In Vivo Cognitive-Enhancing, Ex Vivo Malondialdehyde- Lowering Activities and Phytochemical Profiles of Aqueous and Methanolic Stem Bark Extracts of Piliostigma thonningii (Schum.)
Gervason, Apiri Moriasi
Ireri, Anthony Muriithi
Ngugi, Mathew Piero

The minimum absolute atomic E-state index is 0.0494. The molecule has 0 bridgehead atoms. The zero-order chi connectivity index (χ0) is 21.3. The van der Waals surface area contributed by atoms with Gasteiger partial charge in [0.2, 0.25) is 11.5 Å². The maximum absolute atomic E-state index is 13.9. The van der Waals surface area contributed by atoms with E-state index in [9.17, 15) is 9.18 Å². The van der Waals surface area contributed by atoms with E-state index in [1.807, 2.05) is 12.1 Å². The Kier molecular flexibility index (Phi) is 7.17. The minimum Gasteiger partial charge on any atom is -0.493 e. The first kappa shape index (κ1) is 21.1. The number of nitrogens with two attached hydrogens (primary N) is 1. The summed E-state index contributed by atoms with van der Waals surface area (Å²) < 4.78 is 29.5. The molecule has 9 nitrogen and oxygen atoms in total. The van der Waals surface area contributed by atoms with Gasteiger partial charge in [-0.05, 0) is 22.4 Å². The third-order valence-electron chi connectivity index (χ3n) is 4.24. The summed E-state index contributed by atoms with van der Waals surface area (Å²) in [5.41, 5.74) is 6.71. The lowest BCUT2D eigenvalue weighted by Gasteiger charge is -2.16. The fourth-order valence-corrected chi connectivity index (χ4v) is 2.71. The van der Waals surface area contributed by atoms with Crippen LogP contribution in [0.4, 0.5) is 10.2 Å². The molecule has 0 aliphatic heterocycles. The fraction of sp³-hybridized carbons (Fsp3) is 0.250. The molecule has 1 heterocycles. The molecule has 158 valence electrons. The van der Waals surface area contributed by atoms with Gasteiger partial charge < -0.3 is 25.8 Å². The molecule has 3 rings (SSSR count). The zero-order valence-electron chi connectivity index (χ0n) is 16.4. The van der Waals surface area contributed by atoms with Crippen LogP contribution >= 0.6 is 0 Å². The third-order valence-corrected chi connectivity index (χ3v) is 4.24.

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Cognitive impairment (CI) is among the leading causes of disability in humans. It is estimated that over 35.6 million people are suffering from Alzheimer’s disease- (AD-) associated cognitive deficits globally with these statistics projected to rise over 115.4 million by the year 2050. There is no specific etiology for this cognitive impairment; however, various contributing factors including advancing age (>60 years old), oxidative stress, cerebral injuries, infections, neurologic disorders, and cancer have been implicated. Despite various attempts to manage CI, no curative medicines are yet available. The current drugs used to manage symptoms of AD-associated CI including Donepezil and Rivastigmine among others are only palliative rather than therapeutic. Furthermore, these agents have been associated with undesirable side effects. This calls for alternative and complementary approaches aimed at either preventing or reverting AD-related CI in a curative way without causing adverse events. It is estimated that over 80% of the world’s population utilize herbal medicines for basic healthcare as it is considered safe, affordable, and easily accessible as opposed to conventional healthcare. Various parts of P. thonningii are used in traditional medicine to manage various conditions including CI. However, empirical and scientific data to validate these uses is lacking. In this study, the Morris water maze (MWM) experiment was adopted to evaluate the cognitive-enhancing effects of the studied plant extracts. The malondialdehyde (MDA) profiles in the brains of experimental mice were determined using the thiobarbituric acid reactive substances (TBARS) test. Moreover, qualitative phytochemical profiling of the studied plant extracts was performed using standard procedures. The results showed remarkable cognitive-enhancing activities which were reflected in significantly shorter transfer latencies, navigation distances, longer time spent in platform quadrant, and lower MDA levels compared with those recorded for the negative control mice (p < 0:05). Phytochemical screening of the studied plant extracts revealed the presence of antioxidant phytocompounds, which may have played key roles in the extracts’ potency. Based on the findings herein, P. thonningii extracts, especially the aqueous ones have a promising potential for the management of ADassociated CI. Further studies aimed at isolating and characterizing specific active compounds for CI from P. thonningii are recommended. Additionally, specific mode(s) of action of active principles should be elucidated. Moreover, toxicity studies should be done on the studied plant extracts to ascertain their safety.